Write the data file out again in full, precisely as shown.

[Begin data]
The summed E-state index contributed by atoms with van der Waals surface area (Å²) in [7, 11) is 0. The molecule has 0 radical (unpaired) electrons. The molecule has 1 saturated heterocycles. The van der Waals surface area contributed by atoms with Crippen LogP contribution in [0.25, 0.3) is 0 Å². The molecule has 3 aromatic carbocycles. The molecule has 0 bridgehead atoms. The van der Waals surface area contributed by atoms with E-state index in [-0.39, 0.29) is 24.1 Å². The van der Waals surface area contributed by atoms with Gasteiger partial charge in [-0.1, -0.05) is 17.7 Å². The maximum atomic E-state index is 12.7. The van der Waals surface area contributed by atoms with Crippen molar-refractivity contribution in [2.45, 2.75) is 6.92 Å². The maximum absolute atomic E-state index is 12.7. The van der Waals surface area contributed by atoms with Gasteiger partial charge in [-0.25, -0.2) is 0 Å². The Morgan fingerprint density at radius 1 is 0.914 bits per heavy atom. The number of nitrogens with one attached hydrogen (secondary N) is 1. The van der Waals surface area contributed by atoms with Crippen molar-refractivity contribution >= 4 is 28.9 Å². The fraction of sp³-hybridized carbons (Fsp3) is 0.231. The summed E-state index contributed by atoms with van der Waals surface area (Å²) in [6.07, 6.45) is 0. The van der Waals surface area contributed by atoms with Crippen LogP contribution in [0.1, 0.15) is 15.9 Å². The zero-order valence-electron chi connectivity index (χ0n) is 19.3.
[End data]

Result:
The summed E-state index contributed by atoms with van der Waals surface area (Å²) in [7, 11) is 0. The molecule has 0 radical (unpaired) electrons. The molecule has 1 saturated heterocycles. The van der Waals surface area contributed by atoms with Crippen LogP contribution in [0.25, 0.3) is 0 Å². The molecule has 3 aromatic carbocycles. The molecule has 0 bridgehead atoms. The van der Waals surface area contributed by atoms with E-state index in [-0.39, 0.29) is 24.1 Å². The van der Waals surface area contributed by atoms with Gasteiger partial charge in [-0.1, -0.05) is 17.7 Å². The maximum atomic E-state index is 12.7. The van der Waals surface area contributed by atoms with Crippen molar-refractivity contribution in [2.45, 2.75) is 6.92 Å². The maximum absolute atomic E-state index is 12.7. The van der Waals surface area contributed by atoms with Gasteiger partial charge in [-0.25, -0.2) is 0 Å². The Morgan fingerprint density at radius 1 is 0.914 bits per heavy atom. The number of nitrogens with one attached hydrogen (secondary N) is 1. The van der Waals surface area contributed by atoms with Crippen molar-refractivity contribution >= 4 is 28.9 Å². The fraction of sp³-hybridized carbons (Fsp3) is 0.231. The summed E-state index contributed by atoms with van der Waals surface area (Å²) in [6.07, 6.45) is 0. The van der Waals surface area contributed by atoms with Crippen LogP contribution in [0.1, 0.15) is 15.9 Å². The zero-order valence-electron chi connectivity index (χ0n) is 19.3.